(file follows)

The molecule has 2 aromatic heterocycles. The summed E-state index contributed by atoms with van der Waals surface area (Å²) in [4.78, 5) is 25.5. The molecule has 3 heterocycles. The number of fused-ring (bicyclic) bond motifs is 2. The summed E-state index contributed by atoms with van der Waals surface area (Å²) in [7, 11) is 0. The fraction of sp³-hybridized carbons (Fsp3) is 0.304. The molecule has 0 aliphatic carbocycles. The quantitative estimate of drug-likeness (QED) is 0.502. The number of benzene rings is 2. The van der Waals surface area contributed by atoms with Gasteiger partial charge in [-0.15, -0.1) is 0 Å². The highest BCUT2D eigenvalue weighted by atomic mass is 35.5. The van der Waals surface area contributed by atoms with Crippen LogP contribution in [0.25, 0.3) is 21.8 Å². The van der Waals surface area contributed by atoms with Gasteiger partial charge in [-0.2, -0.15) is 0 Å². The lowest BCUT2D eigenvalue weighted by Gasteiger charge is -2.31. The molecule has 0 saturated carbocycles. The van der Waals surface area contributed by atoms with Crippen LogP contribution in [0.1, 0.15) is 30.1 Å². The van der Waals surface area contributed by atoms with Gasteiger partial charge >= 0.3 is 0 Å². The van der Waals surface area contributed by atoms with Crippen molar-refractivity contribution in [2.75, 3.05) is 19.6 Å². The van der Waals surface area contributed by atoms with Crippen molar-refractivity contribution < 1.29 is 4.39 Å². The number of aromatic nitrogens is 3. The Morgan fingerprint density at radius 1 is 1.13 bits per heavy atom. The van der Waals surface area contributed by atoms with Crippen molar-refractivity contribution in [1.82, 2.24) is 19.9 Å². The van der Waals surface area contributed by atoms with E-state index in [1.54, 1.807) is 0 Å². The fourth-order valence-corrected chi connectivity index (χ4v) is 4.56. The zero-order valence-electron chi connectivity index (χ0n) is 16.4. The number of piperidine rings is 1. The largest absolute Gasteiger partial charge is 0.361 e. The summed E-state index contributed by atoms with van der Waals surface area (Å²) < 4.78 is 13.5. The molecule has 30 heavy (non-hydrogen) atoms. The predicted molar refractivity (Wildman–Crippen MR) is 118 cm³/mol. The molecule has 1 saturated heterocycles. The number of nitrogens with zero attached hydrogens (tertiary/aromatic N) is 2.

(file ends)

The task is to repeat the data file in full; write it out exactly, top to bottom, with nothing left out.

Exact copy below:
The molecule has 2 aromatic heterocycles. The summed E-state index contributed by atoms with van der Waals surface area (Å²) in [4.78, 5) is 25.5. The molecule has 3 heterocycles. The number of fused-ring (bicyclic) bond motifs is 2. The summed E-state index contributed by atoms with van der Waals surface area (Å²) in [7, 11) is 0. The fraction of sp³-hybridized carbons (Fsp3) is 0.304. The molecule has 0 aliphatic carbocycles. The quantitative estimate of drug-likeness (QED) is 0.502. The number of benzene rings is 2. The van der Waals surface area contributed by atoms with Gasteiger partial charge in [-0.15, -0.1) is 0 Å². The highest BCUT2D eigenvalue weighted by atomic mass is 35.5. The van der Waals surface area contributed by atoms with Crippen LogP contribution in [0.25, 0.3) is 21.8 Å². The van der Waals surface area contributed by atoms with Gasteiger partial charge in [-0.2, -0.15) is 0 Å². The lowest BCUT2D eigenvalue weighted by Gasteiger charge is -2.31. The molecule has 0 saturated carbocycles. The van der Waals surface area contributed by atoms with Crippen LogP contribution in [0.1, 0.15) is 30.1 Å². The van der Waals surface area contributed by atoms with Gasteiger partial charge >= 0.3 is 0 Å². The van der Waals surface area contributed by atoms with Crippen molar-refractivity contribution in [2.75, 3.05) is 19.6 Å². The van der Waals surface area contributed by atoms with Crippen molar-refractivity contribution < 1.29 is 4.39 Å². The number of aromatic nitrogens is 3. The Morgan fingerprint density at radius 1 is 1.13 bits per heavy atom. The van der Waals surface area contributed by atoms with Crippen molar-refractivity contribution in [1.82, 2.24) is 19.9 Å². The van der Waals surface area contributed by atoms with E-state index in [1.54, 1.807) is 0 Å². The fourth-order valence-corrected chi connectivity index (χ4v) is 4.56. The zero-order valence-electron chi connectivity index (χ0n) is 16.4. The number of piperidine rings is 1. The largest absolute Gasteiger partial charge is 0.361 e. The summed E-state index contributed by atoms with van der Waals surface area (Å²) < 4.78 is 13.5. The molecule has 30 heavy (non-hydrogen) atoms. The predicted molar refractivity (Wildman–Crippen MR) is 118 cm³/mol. The molecule has 1 saturated heterocycles. The number of nitrogens with zero attached hydrogens (tertiary/aromatic N) is 2.